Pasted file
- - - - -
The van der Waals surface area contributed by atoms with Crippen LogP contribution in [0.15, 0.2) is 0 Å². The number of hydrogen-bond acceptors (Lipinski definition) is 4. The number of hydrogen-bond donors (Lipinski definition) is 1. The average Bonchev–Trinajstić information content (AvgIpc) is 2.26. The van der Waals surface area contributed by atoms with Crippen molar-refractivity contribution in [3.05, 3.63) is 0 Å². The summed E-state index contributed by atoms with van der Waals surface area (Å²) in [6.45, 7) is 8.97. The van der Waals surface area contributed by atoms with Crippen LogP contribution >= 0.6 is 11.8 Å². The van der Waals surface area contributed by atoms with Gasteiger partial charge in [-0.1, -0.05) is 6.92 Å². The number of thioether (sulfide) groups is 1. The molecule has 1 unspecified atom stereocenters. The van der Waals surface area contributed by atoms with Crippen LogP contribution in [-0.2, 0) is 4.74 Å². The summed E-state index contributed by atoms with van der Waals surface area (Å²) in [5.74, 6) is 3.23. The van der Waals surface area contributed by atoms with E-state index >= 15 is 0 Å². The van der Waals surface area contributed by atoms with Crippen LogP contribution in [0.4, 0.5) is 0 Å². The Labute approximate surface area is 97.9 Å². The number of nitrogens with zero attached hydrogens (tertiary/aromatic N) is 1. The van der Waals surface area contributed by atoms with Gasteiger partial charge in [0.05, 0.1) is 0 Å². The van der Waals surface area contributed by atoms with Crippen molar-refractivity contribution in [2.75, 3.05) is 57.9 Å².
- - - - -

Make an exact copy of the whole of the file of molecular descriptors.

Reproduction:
The van der Waals surface area contributed by atoms with Crippen LogP contribution in [0.15, 0.2) is 0 Å². The number of hydrogen-bond acceptors (Lipinski definition) is 4. The number of hydrogen-bond donors (Lipinski definition) is 1. The average Bonchev–Trinajstić information content (AvgIpc) is 2.26. The van der Waals surface area contributed by atoms with Crippen molar-refractivity contribution in [3.05, 3.63) is 0 Å². The summed E-state index contributed by atoms with van der Waals surface area (Å²) in [6.45, 7) is 8.97. The van der Waals surface area contributed by atoms with Crippen LogP contribution >= 0.6 is 11.8 Å². The van der Waals surface area contributed by atoms with Gasteiger partial charge in [-0.1, -0.05) is 6.92 Å². The number of thioether (sulfide) groups is 1. The molecule has 1 unspecified atom stereocenters. The van der Waals surface area contributed by atoms with Crippen LogP contribution in [-0.2, 0) is 4.74 Å². The summed E-state index contributed by atoms with van der Waals surface area (Å²) in [5.74, 6) is 3.23. The van der Waals surface area contributed by atoms with E-state index >= 15 is 0 Å². The van der Waals surface area contributed by atoms with Crippen LogP contribution in [0.4, 0.5) is 0 Å². The Labute approximate surface area is 97.9 Å². The number of nitrogens with zero attached hydrogens (tertiary/aromatic N) is 1. The van der Waals surface area contributed by atoms with Gasteiger partial charge in [0.05, 0.1) is 0 Å². The van der Waals surface area contributed by atoms with Crippen molar-refractivity contribution in [2.75, 3.05) is 57.9 Å².